wherein when the apparatus tests the static random access memory, the control circuit selects an appropriate number of memory cells to test and adjusts a potential of the word lines coupled to the selected memory cells to exceed a first voltage value, the control circuit also forming voltage gaps between the first bit lines and the second bit lines and adjusting the voltage gaps to exceed a second voltage value, and when the potential of the word lines coupled to the selected memory cells exceeds the first voltage value and the voltage gaps exceed the second voltage value, the control circuit pulls up the working voltage from a third voltage value to a fourth voltage.
10. The apparatus of claim 9 wherein the third voltage value is equal to zero.
11. The apparatus of claim 9 further comprising a row decoder and a column decoder, the control circuit selecting memory cells to test via the row decoder and the column decoder.
12. The apparatus of claim 9 wherein the control circuit applies two complementary periodical voltage signals to the first bit lines and the second bit lines that are coupled to the selected memory cells to form the voltage gaps at periodic intervals.
13. The apparatus of claim 12 wherein when the voltage gaps are less than the second voltage value, the control circuit stops applying the working voltage to the selected memory cells, and when the voltage gaps exceed the second voltage value, the control circuit pulls up the working voltage to the fourth voltage.
14. The apparatus of claim 12 wherein when the voltage gaps are less than the second voltage value, the control circuit adjusts the working voltage to be less than the fourth voltage, and when the voltage gaps exceed the second voltage value, the control circuit pulls up the working voltage to the fourth voltage.
15. The apparatus of claim 9 wherein each of the memory cells comprises a storage circuit, a first switch circuit, and a second switch circuit, the storage circuit being coupled to the power supply and being capable of storing at least one binary bit of data, the first switch circuit and the second switch circuit both being coupled to the corresponding word line, the first switch circuit being coupled to the corresponding first bit line, and the second switch circuit being coupled to the corresponding second bit line.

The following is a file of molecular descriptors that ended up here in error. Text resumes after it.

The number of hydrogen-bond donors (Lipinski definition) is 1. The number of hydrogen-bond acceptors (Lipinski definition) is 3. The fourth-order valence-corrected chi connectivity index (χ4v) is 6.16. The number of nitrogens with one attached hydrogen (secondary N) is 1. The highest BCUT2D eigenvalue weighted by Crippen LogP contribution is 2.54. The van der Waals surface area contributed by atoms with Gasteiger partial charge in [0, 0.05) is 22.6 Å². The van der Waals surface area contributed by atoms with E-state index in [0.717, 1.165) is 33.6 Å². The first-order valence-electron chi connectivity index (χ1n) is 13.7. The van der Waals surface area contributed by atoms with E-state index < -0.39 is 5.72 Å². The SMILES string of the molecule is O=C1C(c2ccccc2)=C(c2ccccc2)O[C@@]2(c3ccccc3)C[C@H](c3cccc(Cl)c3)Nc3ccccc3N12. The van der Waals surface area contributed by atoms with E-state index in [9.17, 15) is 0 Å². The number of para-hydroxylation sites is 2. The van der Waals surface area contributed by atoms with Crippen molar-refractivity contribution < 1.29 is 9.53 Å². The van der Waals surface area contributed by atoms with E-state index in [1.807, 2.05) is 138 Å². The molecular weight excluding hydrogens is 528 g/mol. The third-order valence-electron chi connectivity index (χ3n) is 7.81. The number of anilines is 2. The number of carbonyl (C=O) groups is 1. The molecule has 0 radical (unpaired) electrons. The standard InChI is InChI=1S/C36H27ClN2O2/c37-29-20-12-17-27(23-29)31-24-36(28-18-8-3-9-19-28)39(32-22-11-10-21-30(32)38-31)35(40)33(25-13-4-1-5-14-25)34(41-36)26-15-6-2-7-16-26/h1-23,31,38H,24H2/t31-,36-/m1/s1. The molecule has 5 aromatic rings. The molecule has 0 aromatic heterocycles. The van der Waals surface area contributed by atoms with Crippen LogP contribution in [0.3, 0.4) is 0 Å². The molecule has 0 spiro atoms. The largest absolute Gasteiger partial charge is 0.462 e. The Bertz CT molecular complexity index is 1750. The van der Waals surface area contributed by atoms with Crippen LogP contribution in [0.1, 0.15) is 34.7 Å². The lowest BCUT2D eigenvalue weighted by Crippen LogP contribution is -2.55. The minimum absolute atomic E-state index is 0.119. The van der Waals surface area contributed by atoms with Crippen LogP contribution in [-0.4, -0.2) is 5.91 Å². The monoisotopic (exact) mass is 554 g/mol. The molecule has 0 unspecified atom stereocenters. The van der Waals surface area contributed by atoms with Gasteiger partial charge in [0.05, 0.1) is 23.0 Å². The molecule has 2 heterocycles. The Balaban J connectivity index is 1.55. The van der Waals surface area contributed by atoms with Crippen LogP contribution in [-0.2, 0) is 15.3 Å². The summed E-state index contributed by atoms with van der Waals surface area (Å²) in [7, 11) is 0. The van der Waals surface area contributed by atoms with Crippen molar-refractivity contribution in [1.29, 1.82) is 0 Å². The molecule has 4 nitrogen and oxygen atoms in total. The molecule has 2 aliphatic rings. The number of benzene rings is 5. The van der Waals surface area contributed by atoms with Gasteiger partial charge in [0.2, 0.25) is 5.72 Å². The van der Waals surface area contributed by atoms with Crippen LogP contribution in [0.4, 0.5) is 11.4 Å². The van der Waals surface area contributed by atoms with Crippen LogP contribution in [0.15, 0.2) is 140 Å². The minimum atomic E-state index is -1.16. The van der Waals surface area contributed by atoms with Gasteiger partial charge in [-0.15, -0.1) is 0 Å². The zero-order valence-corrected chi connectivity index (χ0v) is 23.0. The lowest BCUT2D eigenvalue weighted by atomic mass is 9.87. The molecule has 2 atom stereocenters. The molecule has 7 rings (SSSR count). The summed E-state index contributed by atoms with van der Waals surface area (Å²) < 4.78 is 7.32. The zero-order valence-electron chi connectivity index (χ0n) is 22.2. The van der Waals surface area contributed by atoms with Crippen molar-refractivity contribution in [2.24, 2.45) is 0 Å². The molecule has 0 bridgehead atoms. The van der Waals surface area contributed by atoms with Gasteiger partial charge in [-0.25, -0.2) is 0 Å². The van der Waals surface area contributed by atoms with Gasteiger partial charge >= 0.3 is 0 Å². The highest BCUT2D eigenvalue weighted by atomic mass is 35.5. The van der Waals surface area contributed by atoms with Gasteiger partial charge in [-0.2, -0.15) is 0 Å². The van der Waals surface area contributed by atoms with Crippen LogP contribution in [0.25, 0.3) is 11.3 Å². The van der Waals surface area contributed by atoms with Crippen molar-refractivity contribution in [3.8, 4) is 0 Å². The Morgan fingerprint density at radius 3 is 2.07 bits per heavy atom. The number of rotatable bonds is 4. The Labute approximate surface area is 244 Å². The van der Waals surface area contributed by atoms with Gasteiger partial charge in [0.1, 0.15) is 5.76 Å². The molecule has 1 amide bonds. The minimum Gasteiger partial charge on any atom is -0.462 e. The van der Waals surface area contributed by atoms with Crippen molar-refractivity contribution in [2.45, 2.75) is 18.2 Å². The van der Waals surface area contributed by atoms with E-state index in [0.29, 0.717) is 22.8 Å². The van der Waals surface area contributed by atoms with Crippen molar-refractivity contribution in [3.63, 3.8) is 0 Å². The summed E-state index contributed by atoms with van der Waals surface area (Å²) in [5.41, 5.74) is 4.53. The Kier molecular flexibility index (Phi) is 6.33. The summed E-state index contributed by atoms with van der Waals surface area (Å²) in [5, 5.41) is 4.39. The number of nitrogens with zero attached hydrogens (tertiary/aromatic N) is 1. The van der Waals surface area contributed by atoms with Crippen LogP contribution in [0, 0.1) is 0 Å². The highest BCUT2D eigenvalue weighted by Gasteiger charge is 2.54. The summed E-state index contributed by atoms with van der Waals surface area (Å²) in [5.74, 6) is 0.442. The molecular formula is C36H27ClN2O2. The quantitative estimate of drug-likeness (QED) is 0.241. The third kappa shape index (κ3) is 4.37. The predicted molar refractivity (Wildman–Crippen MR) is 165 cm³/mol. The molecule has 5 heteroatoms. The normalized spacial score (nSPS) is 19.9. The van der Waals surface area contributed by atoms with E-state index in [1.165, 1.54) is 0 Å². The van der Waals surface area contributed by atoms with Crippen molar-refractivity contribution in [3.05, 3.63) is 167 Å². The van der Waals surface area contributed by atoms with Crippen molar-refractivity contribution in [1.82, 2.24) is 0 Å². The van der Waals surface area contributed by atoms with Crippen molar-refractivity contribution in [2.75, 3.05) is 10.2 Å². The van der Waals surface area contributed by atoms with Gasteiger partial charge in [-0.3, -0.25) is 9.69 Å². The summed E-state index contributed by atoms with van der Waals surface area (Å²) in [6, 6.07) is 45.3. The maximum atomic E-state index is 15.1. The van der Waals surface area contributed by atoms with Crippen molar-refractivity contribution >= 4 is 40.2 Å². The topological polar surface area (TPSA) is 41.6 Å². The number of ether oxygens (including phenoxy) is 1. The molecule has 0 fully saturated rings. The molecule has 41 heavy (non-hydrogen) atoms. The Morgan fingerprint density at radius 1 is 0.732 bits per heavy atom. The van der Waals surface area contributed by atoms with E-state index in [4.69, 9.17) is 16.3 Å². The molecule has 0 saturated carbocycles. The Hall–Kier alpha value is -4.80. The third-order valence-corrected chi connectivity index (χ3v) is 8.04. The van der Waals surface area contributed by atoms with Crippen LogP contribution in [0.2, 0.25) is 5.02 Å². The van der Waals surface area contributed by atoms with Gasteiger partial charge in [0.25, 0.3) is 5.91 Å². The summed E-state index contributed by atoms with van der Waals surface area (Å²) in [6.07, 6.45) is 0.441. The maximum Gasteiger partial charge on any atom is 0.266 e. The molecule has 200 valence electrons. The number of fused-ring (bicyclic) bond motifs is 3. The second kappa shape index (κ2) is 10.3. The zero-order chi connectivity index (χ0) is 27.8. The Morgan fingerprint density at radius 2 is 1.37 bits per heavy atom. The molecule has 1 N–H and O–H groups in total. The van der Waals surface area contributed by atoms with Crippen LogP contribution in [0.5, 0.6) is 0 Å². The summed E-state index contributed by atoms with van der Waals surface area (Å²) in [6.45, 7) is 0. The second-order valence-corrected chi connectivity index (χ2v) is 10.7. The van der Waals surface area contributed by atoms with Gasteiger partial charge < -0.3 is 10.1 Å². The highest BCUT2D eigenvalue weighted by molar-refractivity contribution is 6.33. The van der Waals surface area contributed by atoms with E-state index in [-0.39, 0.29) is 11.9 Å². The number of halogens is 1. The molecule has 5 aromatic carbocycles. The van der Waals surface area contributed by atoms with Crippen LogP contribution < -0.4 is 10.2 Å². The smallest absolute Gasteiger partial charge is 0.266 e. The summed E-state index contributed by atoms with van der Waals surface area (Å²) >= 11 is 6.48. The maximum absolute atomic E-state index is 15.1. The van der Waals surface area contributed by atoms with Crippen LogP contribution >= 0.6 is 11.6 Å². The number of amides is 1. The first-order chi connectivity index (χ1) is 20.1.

16. The apparatus of claim 15 wherein the storage circuit is a CMOS circuit.
17. The apparatus of claim 9 wherein all of the memory cells of the static random access memory are selected to be tested simultaneously.
Description
BACKGROUND OF INVENTION

1. Field of the Invention

The present invention relates to a method and an apparatus thereof for testing a memory, more particularly, relates to a method and an apparatus thereof for testing a static random access memory (SRAM) in a burn-in test mode.

2. Description of the Prior Art

To ensure that a normal life failure rate of a static random access memory product meets or exceeds a design goal, a burn-in test is processed after the product is manufactured. In general, the static random access memory product has a plurality of memory cells. The purpose of the burn-in test is to accelerate effects of various failure mechanisms of the memory cells. When the burn-in test is processed, the memory cells of the SRAM are selected by turns and an exterior voltage higher than the supply voltage is applied to each of the selected memory cells to drive the selected memory cells to perform write and read operations repeatedly, thereby checking whether the selected memory cells are in a good state or in a bad state.

Please refer to FIG. 1. FIG. 1 is a schematic diagram of an apparatus 10 for testing a static random access memory 20 according to the prior art. The static random access memory 20 comprises a plurality of memory cells 22 for storing data, a plurality of word lines 24, a plurality of first bit lines 26, and a plurality of second bit lines 28. Each of the memory cells 22 is coupled to a corresponding word line 24, a corresponding first bit line 26, and a corresponding second bit line 28. The apparatus 10 comprises a control circuit 12 for controlling operations of the apparatus 10, a power supply 12 for providing each element of the apparatus 10 withelectric power, a column decoder 16, and a row decoder 18. Each of the memory cells 22 is coupled to the power supply 14. When the apparatus 10 tests the static random access memory 20, the control circuit 12 controls the column decoder 16 and the row decoder 18 to select an appropriate number of memory cells 22 so as to perform write and read operations sequentially, and the power supply 14 applies a working voltage Vcc of +5V to the selected memory cells 22 until the apparatus 10 accomplishes the test.